The “Concept Search is Concept Search” Myth

The first myth around concept search actually revolves around what it is.  In my experience, people tend to lump two different technologies together when talking about concept search: concept search and concept categorization.  It’s very common, for example, to see commentators say concept search even when what they are really talking about is concept categorization.  To make matters more confusing, people also use a plethora of other names including content search, content clustering or concept clustering when what they really mean is concept categorization.

So, what are the differences between concept search and concept categorization?  First, let’s start with concept search.  Concept search technologies find documents containing “concepts”.  I think that the Sedona Conference’s “Best Practices Commentary on the Use of Search & Information Retrieval Methods in E-Discovery“, provides a good definition of “concept” when used in a search context: “the combination of [a] query term and the additional terms identified by the thesaurus.”  In other words, concept search technologies find documents containing a specified term plus additional terms with similar meanings derived from a thesaurus.

Concept categorization, on the other hand, is actually not a search technology at all.  Concept categorization technologies do not “find” documents.  Rather, they categorize or group documents based on their similarity.   There are many different ways to group documents based on similarity.  Techniques include statistical (which assesses similarity based on word frequency), Bayesian classification (which weights words differently depending on factors in addition to statistical frequency, such as where the terms appear in a document), and semantic indexing (which takes into account the fact that many words used in a similar context may have a similar meaning).  It would take more time to describe these technologies in detail but the Sedona commentary has a good summary of these different technologies if you are interested in learning more.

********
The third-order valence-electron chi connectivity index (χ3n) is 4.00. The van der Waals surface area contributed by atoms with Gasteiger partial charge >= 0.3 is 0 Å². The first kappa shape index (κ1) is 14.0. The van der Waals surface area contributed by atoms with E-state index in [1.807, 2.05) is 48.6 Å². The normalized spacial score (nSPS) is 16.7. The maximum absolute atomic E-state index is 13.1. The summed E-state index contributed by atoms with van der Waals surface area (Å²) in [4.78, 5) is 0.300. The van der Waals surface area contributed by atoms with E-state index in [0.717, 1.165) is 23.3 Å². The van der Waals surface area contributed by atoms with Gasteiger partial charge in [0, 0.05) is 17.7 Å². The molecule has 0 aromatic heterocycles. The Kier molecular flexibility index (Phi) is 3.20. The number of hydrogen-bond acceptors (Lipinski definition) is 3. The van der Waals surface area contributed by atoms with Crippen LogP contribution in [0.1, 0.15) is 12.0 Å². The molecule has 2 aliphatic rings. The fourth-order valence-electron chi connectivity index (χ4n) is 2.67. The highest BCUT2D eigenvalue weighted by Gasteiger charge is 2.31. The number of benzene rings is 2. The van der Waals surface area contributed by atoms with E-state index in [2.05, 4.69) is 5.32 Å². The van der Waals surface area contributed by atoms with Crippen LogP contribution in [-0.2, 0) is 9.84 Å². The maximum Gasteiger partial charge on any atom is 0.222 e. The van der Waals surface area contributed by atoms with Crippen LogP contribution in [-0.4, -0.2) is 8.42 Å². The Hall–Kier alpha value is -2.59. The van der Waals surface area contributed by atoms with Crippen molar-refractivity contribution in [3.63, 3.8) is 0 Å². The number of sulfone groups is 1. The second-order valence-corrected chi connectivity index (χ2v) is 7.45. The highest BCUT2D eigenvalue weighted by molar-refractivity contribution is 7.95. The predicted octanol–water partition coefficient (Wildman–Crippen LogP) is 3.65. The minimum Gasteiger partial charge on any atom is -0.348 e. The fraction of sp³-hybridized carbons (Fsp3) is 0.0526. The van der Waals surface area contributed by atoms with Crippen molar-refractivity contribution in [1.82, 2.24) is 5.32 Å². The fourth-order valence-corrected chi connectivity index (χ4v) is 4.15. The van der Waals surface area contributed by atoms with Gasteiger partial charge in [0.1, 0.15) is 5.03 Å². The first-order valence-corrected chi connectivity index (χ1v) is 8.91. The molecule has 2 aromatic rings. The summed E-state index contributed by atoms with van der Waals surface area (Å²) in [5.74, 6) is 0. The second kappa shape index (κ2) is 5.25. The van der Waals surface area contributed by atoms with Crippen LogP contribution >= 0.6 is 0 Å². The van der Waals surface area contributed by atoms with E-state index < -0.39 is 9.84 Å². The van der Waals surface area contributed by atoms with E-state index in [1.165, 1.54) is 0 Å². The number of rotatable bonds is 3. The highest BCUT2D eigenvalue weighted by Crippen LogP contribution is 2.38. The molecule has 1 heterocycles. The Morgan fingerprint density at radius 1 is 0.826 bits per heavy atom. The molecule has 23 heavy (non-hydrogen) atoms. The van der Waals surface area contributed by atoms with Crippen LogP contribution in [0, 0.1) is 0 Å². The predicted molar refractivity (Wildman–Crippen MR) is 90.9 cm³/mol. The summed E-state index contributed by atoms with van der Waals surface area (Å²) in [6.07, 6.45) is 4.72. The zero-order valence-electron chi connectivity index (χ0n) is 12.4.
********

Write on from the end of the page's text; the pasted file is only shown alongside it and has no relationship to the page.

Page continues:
As should now be apparent, these technologies are very different and using the same words to describe them is confusing.  It’s why it’s not surprising that a lot of the users of e-discovery services and software don’t have a strong understanding of what these technologies are or what benefits they can actually provide in practice.  Dispelling the myth that they can be lumped together is a critical first step in any conversation about concept search and how it can help in e-discovery.  This leads us to a second myth, that Concept Search is better than Keyword Search.  I’ll discuss this in my next blog post.

How Will The Financial Crisis Impact E-Discovery?

Sunday, October 26th, 2008